I like what several of you are saying, i do disagree with some as well. I think my advice here will fall somewhere in-between everyone elses. After i write what i would do to try and adjust turn radius, i will respond to several other people on this thread.
I would move back to garlands, this task allows to board to seek the fall line (point downhill), then turn back across the hill staying on the same edge the entire time. If you do several of these in a row it makes the shape of Christmas garlands in the snow. So yes you will only be going one direction over and over again, then you change edges and go the other direction.
Alright, so how to do garlands properly (or how i do them):
-Keep your shoulder in line with your board for all of this-
Toeside: First start off in a sideslip to find a great toeside stance, do this by bending your knees, allowing your ankles to flex (aka collapse, avoid pushing down on your toes as this will extend your ankles), relax into the shin of your boots, now notice how if you push your hips over your toe edge (like your standing at a urinal) you have plenty of weight on your edge, and as a result have great control, cool, maintain this position. To allow the board to seek the fall line (aka point downhill) roll your knee out towards the nose of your board, and gently lower your heel, (keep your knee bent, or even better bend it more during this part) this will flatten out the board under your front foot and you will pretty quickly point down the fall line. Then when you have reached a desired speed, drive your front knee toward your pinky toe until the board is coming across the hill, then drive both knees into the shins of your boots to slow down. then repeat, til your extremely comfortable with it
Heelside: Start from a stop, or barely moving on your heelside with your board across the hill. To get the board to seek the fall line, relax your front ankle, and add weight to your front foot by flexing your front knee this should also keep your shin in contact with your boot here. wait for the board to point directly down the hill. Then roll your front knee out (towards the nose) and pull up on your front toes, then both toes til your across the hill almost stopped. then repeat, til your extremely comfortable with it
Linking turns: Now that i am sure you understand all of that. To make shorter and shorter radius turns. Exaggerate the main points from above, and speed up the timing.
So, from toeside to heelside, exaggerate rolling your front knee out (while flexing it to add weight to it) and start pulling up on your front foot toes, as soon as you feel the board start to steer across the fall line pull up on your back toes as well. Make sure to look across the hill here.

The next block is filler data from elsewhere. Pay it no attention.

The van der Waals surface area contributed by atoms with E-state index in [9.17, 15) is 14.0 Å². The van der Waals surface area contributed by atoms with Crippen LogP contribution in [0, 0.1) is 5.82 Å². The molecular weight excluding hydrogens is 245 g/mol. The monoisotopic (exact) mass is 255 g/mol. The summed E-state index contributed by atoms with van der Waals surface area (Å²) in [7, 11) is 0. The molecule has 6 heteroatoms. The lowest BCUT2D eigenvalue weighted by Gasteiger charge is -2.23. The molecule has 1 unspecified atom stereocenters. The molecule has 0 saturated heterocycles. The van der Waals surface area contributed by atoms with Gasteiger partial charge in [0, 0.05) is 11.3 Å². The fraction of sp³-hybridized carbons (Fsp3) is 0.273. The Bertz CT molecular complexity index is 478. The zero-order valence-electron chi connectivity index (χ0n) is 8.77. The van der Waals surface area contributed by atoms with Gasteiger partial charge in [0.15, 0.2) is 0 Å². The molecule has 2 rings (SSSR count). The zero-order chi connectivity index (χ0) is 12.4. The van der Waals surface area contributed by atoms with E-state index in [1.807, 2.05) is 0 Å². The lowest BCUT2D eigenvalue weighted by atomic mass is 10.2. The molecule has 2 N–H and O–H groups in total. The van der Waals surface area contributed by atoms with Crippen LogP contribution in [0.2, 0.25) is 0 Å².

Now from heel to toe, relax (aka flatten out) your front foot, while bending your front knee to add more weight to it, immediately start driving your front knee toward your pinky toe, as the board steers across the hill do the same with your back knee make sure to be looking across (NOT down) hill here
If that works, great have fun. If its still not fast enough, think about making every movement a little more powerful, and make it happen a little faster (imagine the difference between stomping on the gas pedal and slowly depressing it to the floor, it ends at the same place, but it got there faster), now make the next move sooner as well (speeding up the timing). If you know you are doing all of that and you still want it to be faster, add a slight steering with the hip (like theres a light on your hip facing your nose, and you want to steer with it), but do NOT let your shoulders follow (keep them in line), and be sure to only use this with the proper ankle and knee movement i talked about above...
Hope this helps!
Responses to others
MGD81: I like alot of what you said, especially about knee steering on toeside. However i do not like to turn the shoulders to get pointed down the fall line. Will it work? Yes, but it will not be as efficient, as fast, or as balanced as it could be, and will cause other problems later on in the turn, and later on in snowboarding
Snowolf: Your knowledge here is also your downfall in my opinion. Everything you said is right on. However i don't think cootcraig on day 5 needs the techie definitions, or big words, or dynamic turns. Your explanations of movements and performances and blending them is amazing, impressive really. I'm just not so sure he will be able to put this mass of knowledge into action. Save the AASI terms for clinics, keep it simpler for lessons.
Example: I could say to utilize plantarflexion with your rear foot and dorsiflexion with your front foot to fully use twist to initiate a heelside turn, then flex both of your anterior tibialus muscles through the completion of the turn making sure to use more angulation than inclination. But who would that help?